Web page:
"Tonight I am standing down as Foreign Secretary after four years to serve as Leader of the House of Commons," Hague wrote on Twitter last night, adding that he would not stand as a Member of Parliament in the next UK general election.
Hague, who will remain in the cabinet as Leader of the House of Commons, said "Renewal in politics is good and holding office is not an end in itself".
Fresh from his last week visit to India, Hague's recent years have seen him involved with numerous diplomatic efforts including Ukraine and, more notably, Syria.
Although Cameron's reshuffle - biggest since he became the Prime Minister - was expected as he draws the battle lines ahead of a general election next year, there had been no prediction of Hague's resignation.
Hague's expected replacement has been touted as current Defence Secretary Philip Hammond.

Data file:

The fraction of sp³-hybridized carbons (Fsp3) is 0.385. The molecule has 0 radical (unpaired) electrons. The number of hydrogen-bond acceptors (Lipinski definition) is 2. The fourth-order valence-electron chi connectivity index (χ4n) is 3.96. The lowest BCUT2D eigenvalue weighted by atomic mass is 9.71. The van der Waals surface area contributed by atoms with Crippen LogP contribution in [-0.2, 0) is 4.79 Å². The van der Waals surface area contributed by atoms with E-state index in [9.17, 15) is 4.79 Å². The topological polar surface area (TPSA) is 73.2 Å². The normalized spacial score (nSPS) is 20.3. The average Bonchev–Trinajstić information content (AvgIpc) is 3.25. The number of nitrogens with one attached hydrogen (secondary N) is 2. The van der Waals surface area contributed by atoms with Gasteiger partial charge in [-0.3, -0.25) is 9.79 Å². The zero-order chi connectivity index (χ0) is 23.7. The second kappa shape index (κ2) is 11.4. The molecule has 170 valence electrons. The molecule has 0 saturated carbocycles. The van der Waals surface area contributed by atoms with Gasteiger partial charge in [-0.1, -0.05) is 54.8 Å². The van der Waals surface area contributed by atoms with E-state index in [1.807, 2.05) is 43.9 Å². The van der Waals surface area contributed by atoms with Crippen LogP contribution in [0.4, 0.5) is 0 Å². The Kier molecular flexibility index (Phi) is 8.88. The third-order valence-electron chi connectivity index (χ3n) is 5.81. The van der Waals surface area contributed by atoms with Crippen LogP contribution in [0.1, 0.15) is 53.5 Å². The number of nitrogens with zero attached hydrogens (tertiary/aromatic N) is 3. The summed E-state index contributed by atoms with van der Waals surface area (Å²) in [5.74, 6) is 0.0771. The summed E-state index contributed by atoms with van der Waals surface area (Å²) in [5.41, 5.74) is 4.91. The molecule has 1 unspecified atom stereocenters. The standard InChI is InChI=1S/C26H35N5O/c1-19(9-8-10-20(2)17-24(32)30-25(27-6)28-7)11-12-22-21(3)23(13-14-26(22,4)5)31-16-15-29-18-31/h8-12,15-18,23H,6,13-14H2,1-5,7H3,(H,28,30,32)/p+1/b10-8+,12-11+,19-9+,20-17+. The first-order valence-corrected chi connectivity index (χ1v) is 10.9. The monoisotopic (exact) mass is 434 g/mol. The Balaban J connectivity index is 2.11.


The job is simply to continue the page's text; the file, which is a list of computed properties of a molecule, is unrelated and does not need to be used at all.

The Conservative Party leader from June 1997 to September 2001, Hague served briefly in the cabinet of former British Prime Minister John Major. He became Foreign Secretary in the aftermath of the Conservative Party and Liberal Democrat election victory in 2010.
Hague famously made his debut on the political stage at the age of 16, giving a speech at a 1977 party conference in front of then-leader Margaret Thatcher.
Among others to depart a ministerial post was Tory stalwart Kenneth Clarke - a committed member of the party's pro-Europe faction - who leaves his role as minister without portfolio.
The cabinet reshuffle is expected to be used as an opportunity for Cameron to fill more government roles with women.


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